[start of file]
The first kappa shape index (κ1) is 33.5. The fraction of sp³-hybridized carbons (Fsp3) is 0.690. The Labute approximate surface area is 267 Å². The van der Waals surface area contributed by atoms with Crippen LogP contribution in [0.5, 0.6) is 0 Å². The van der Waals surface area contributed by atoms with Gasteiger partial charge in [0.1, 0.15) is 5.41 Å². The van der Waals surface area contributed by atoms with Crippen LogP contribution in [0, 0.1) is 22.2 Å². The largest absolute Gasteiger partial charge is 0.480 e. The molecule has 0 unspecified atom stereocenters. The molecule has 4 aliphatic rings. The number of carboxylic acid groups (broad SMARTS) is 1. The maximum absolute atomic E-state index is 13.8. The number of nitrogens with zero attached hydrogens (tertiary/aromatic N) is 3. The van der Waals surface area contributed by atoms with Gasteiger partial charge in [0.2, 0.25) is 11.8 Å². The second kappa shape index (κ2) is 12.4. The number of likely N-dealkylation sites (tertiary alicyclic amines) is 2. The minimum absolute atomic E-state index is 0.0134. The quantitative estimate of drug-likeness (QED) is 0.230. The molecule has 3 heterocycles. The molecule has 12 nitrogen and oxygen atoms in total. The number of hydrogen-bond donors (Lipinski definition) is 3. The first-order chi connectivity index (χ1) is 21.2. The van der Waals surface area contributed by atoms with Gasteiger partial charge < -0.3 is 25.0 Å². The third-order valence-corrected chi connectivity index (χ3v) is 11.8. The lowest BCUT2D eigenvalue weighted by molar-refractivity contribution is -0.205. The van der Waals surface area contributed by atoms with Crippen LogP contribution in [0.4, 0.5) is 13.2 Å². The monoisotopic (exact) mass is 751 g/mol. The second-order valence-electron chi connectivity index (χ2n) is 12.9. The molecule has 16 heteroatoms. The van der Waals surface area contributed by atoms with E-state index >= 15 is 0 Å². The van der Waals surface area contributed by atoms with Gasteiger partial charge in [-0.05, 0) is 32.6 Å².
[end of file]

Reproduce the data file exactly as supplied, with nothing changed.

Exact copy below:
The first kappa shape index (κ1) is 33.5. The fraction of sp³-hybridized carbons (Fsp3) is 0.690. The Labute approximate surface area is 267 Å². The van der Waals surface area contributed by atoms with Crippen LogP contribution in [0.5, 0.6) is 0 Å². The van der Waals surface area contributed by atoms with Gasteiger partial charge in [0.1, 0.15) is 5.41 Å². The van der Waals surface area contributed by atoms with Crippen LogP contribution in [0, 0.1) is 22.2 Å². The largest absolute Gasteiger partial charge is 0.480 e. The molecule has 0 unspecified atom stereocenters. The molecule has 4 aliphatic rings. The number of carboxylic acid groups (broad SMARTS) is 1. The maximum absolute atomic E-state index is 13.8. The number of nitrogens with zero attached hydrogens (tertiary/aromatic N) is 3. The van der Waals surface area contributed by atoms with Gasteiger partial charge in [0.2, 0.25) is 11.8 Å². The second kappa shape index (κ2) is 12.4. The number of likely N-dealkylation sites (tertiary alicyclic amines) is 2. The minimum absolute atomic E-state index is 0.0134. The quantitative estimate of drug-likeness (QED) is 0.230. The molecule has 3 heterocycles. The molecule has 12 nitrogen and oxygen atoms in total. The number of hydrogen-bond donors (Lipinski definition) is 3. The first-order chi connectivity index (χ1) is 21.2. The van der Waals surface area contributed by atoms with Gasteiger partial charge < -0.3 is 25.0 Å². The third-order valence-corrected chi connectivity index (χ3v) is 11.8. The lowest BCUT2D eigenvalue weighted by molar-refractivity contribution is -0.205. The van der Waals surface area contributed by atoms with Crippen LogP contribution in [0.4, 0.5) is 13.2 Å². The monoisotopic (exact) mass is 751 g/mol. The second-order valence-electron chi connectivity index (χ2n) is 12.9. The molecule has 16 heteroatoms. The van der Waals surface area contributed by atoms with E-state index >= 15 is 0 Å². The van der Waals surface area contributed by atoms with Gasteiger partial charge in [-0.05, 0) is 32.6 Å².